Newmont Africa addressing speculative activities delaying TSF Project at Dokyikrom

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Economic Mine Project
Mine Project

Newmont Africa, Ahafo South Mine, says it is working to address the speculative activities that had delayed the expansion of its Tailings Storage Facility (TSF) Project at Dokyikrom.

Mr Samuel Osei, Communications and External Relations Manager of Newmont Africa, Ahafo South and North Mines, said the Mine was committed to working within the regulatory framework to ensure that people who would be impacted by the projects were adequately resettled and compensated.

Speaking to journalists after a tour of some communities where people have suddenly constructed physical structures like houses and others, in an anticipation for compensations, he said that had caused the delay in the resettlement and compensation of land and property owners in the area.

During the visit by the journalists to communities such as Dokyikrom in the Asutifi District, one of the project catchment areas, it was realized that some people had hurriedly constructed structures after the enumeration cut-off date, which was July 2019.
According to him, the company realized the TSF was almost full, and secured a permit from the Environmental Protection Agency (EPA) to relocate people within the catchment area of the tailing’s expansion project.

The expansion of TSF was to enable the mining firm to store enough waste to be able to produce more gold.

Mr Osei said some residents, after all the enumerations of various structures on the site had been done, went ahead to put up fake structures to demand compensation.

He told the media that for two years now, the mounting of illegal structures was just delaying actions in taking adequate stock of the resettlement process.
“In trying to resolve these issues, there has been a lot of back and forth.

“And these are the things that have delayed the resettlement the community is asking for.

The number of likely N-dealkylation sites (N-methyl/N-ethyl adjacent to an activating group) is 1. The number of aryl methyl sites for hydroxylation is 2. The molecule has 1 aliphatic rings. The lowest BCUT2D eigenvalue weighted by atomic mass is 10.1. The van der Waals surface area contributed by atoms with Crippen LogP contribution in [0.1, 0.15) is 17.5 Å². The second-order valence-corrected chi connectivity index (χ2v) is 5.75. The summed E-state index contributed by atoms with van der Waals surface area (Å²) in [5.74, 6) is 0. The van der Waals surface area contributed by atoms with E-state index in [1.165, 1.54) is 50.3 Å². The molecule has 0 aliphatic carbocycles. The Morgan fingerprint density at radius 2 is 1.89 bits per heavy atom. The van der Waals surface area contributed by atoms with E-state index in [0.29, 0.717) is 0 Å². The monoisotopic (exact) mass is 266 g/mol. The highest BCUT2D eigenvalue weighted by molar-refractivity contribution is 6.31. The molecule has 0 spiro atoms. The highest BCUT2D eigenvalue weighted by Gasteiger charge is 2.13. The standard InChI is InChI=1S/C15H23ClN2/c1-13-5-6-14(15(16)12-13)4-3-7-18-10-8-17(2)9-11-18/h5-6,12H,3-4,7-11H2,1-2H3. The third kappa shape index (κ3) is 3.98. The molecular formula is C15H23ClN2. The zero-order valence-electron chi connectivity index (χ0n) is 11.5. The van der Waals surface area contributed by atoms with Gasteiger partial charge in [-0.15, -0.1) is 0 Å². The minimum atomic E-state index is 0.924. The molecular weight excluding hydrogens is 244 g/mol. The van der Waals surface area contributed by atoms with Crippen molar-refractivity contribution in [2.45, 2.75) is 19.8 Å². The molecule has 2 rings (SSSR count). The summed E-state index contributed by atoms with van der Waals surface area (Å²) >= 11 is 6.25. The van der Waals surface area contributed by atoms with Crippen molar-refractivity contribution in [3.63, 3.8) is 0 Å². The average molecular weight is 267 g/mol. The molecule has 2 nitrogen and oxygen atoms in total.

“Because without some of these illegalities, if we had worked with structures that were captured during enumeration on the cut-off date (July 2019) we would have gone really far with the process.”

Mr. Osei urged the community members to commit to good faith dialogue and be transparent in dealing with the issues, stating that regulatory bodies like the EPA had attested that those wrongful structures should not be compensated for.

When the journalists spoke with Mr Ahmed Nantogmah, Director of External Relations and Communication, at the Ghana Chamber Mines, he indicated that there were laws that regulated mining, and speculative activities were bad for Ghana as a mining destination.

The speculative structures, he said, was delaying the resettlement process, explaining that the more the process delayed the project, the higher chances of negative effects on Ghana’s income earning on mining.

At Dokyikrom, journalists, after capturing some of the speculative structures, spoke with community members who denied extending or erecting new structures after the cut-off date in July 2019.

The community members, however, expected that the mining company and all stakeholders expedited actions in the resettlement and compensation processes.

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